Tensions with Trump

The tensions in the US relationship with Japan were analysed in This Week In Asia published by the South China Morning Post. It says pressure from the US has forced Japan to start talks aimed at narrowing its trade gap with America. It had a $69 billion surplus last year.

The thoughtful article by Crystal Tai quotes Yves Tiberghien, director emeritus of the Institute of Asian Research at the University of British Columbia. He suggests that Donald Trump has taken an old trade war to a bigger level.

“But there’s something more toxic about this round,” says Mr Tiberghien. “The current approach by the US is actually one that abuses, bullies and threatens, which affects trust and confidence. It could affect the global trading system, it may not even help the US in the end.”

 

Abe’s summit with Xi marks a new chapter in their relationship

Mr Abe can expect to be treated with the greatest of respect as he enters the Great Hall of the People in Beijing in the company of President Xi Jinping this week. The leaders are celebrating their first full-scale summit since 2011.

Remarkably, the stage is now set for President Xi to make his first official visit to Tokyo next year, including a meeting with Japan’s Emperor.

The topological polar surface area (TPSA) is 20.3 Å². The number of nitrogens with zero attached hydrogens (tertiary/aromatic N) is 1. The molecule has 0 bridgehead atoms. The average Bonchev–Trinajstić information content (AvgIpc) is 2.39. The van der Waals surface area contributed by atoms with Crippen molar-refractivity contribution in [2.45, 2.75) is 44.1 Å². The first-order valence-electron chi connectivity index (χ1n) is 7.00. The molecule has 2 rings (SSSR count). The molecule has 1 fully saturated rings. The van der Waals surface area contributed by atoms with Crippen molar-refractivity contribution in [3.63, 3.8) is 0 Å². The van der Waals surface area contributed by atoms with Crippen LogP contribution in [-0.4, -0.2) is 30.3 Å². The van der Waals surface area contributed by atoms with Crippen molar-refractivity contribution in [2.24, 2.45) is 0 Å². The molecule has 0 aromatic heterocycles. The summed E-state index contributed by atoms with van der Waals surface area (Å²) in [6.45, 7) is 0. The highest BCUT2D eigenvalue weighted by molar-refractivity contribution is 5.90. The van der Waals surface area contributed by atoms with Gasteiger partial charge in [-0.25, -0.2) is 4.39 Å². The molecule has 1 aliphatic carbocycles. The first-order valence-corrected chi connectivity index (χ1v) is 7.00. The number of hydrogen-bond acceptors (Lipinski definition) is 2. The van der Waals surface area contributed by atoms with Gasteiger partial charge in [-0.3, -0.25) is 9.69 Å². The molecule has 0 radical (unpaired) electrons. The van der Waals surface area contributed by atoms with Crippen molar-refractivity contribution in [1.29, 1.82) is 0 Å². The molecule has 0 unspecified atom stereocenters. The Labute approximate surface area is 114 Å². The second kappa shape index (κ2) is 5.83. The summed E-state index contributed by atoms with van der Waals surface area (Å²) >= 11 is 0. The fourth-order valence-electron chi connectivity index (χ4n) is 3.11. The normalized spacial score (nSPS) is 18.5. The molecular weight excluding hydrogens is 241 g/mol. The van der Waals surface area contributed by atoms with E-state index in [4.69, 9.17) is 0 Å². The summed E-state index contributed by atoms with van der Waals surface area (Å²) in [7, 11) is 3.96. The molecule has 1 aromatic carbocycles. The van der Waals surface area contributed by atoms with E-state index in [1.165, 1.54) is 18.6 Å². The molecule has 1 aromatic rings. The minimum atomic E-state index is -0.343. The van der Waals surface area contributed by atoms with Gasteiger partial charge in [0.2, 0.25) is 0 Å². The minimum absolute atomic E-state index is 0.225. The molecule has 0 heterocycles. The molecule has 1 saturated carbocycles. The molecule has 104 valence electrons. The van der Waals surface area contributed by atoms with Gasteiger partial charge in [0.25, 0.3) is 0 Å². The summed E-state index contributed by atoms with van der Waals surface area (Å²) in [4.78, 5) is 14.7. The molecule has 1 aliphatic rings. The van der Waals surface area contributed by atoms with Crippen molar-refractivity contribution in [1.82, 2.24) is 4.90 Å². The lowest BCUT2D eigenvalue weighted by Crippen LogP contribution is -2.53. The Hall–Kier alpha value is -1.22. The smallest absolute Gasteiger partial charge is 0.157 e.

Five years ago, it would have been almost inconceivable that Mr Abe would be warmly welcomed in China. At that time, China’s state media portrayed Mr Abe as a revisionist, who had make light of Japan’s invasion and occupation of China and other Asian countries in the mid-20th Century. The Chinese were scathing of his version of history and his nationalist politics. They also derided him for presiding over a stagnant economy, while theirs was booming.

Money matters

Economics play a crucial role in the Sino-Japanese relationship. Mr Abe is accompanied on his trip to China by representatives of hundreds of Japanese companies, which would appreciate a share of the vast resources which China offers its partners, especially those countries which lie in the path of its ambitious Belt and Road initiative.

Those trade routes take a western path, from China to Europe, while Japan lies to China’s South East. Logistically, though, Japan could support Belt and Road if it wished to do so; although so far, its involvement is limited, especially at a governmental level. Mr Abe rightly questions whether the plan is genuinely designed to deliver international benefits, or if it is primarily aimed at serving China’s national interest.

The new normal